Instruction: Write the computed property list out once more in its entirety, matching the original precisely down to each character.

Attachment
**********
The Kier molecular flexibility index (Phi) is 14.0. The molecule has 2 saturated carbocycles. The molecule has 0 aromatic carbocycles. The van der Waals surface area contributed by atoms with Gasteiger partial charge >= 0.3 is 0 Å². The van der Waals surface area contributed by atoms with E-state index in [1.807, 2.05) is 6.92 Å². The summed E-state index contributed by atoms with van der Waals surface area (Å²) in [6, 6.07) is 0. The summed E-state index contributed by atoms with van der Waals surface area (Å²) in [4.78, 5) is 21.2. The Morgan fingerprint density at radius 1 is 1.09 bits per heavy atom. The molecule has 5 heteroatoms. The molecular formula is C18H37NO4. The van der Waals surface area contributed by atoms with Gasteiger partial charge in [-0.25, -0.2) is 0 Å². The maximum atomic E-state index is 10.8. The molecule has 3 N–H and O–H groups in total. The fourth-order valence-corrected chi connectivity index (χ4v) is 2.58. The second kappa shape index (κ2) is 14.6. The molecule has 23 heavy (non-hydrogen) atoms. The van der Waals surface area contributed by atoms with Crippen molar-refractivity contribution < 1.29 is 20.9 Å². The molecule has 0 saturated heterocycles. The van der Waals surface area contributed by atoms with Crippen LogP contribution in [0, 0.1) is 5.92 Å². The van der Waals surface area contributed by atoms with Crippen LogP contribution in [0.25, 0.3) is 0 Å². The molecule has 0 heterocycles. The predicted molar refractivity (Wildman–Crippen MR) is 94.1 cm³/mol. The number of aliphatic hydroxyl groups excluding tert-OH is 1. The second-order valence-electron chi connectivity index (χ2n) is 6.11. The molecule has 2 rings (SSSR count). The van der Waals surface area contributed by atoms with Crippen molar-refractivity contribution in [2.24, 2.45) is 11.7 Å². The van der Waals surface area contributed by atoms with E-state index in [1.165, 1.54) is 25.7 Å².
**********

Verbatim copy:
The Kier molecular flexibility index (Phi) is 14.0. The molecule has 2 saturated carbocycles. The molecule has 0 aromatic carbocycles. The van der Waals surface area contributed by atoms with Gasteiger partial charge >= 0.3 is 0 Å². The van der Waals surface area contributed by atoms with E-state index in [1.807, 2.05) is 6.92 Å². The summed E-state index contributed by atoms with van der Waals surface area (Å²) in [6, 6.07) is 0. The summed E-state index contributed by atoms with van der Waals surface area (Å²) in [4.78, 5) is 21.2. The Morgan fingerprint density at radius 1 is 1.09 bits per heavy atom. The molecule has 5 heteroatoms. The molecular formula is C18H37NO4. The van der Waals surface area contributed by atoms with Gasteiger partial charge in [-0.25, -0.2) is 0 Å². The maximum atomic E-state index is 10.8. The molecule has 3 N–H and O–H groups in total. The fourth-order valence-corrected chi connectivity index (χ4v) is 2.58. The second kappa shape index (κ2) is 14.6. The molecule has 23 heavy (non-hydrogen) atoms. The van der Waals surface area contributed by atoms with Crippen molar-refractivity contribution < 1.29 is 20.9 Å². The molecule has 0 saturated heterocycles. The van der Waals surface area contributed by atoms with Crippen LogP contribution in [0, 0.1) is 5.92 Å². The van der Waals surface area contributed by atoms with Crippen LogP contribution in [0.25, 0.3) is 0 Å². The molecule has 0 heterocycles. The predicted molar refractivity (Wildman–Crippen MR) is 94.1 cm³/mol. The number of aliphatic hydroxyl groups excluding tert-OH is 1. The second-order valence-electron chi connectivity index (χ2n) is 6.11. The molecule has 2 rings (SSSR count). The van der Waals surface area contributed by atoms with Crippen molar-refractivity contribution in [2.24, 2.45) is 11.7 Å². The van der Waals surface area contributed by atoms with E-state index in [1.165, 1.54) is 25.7 Å².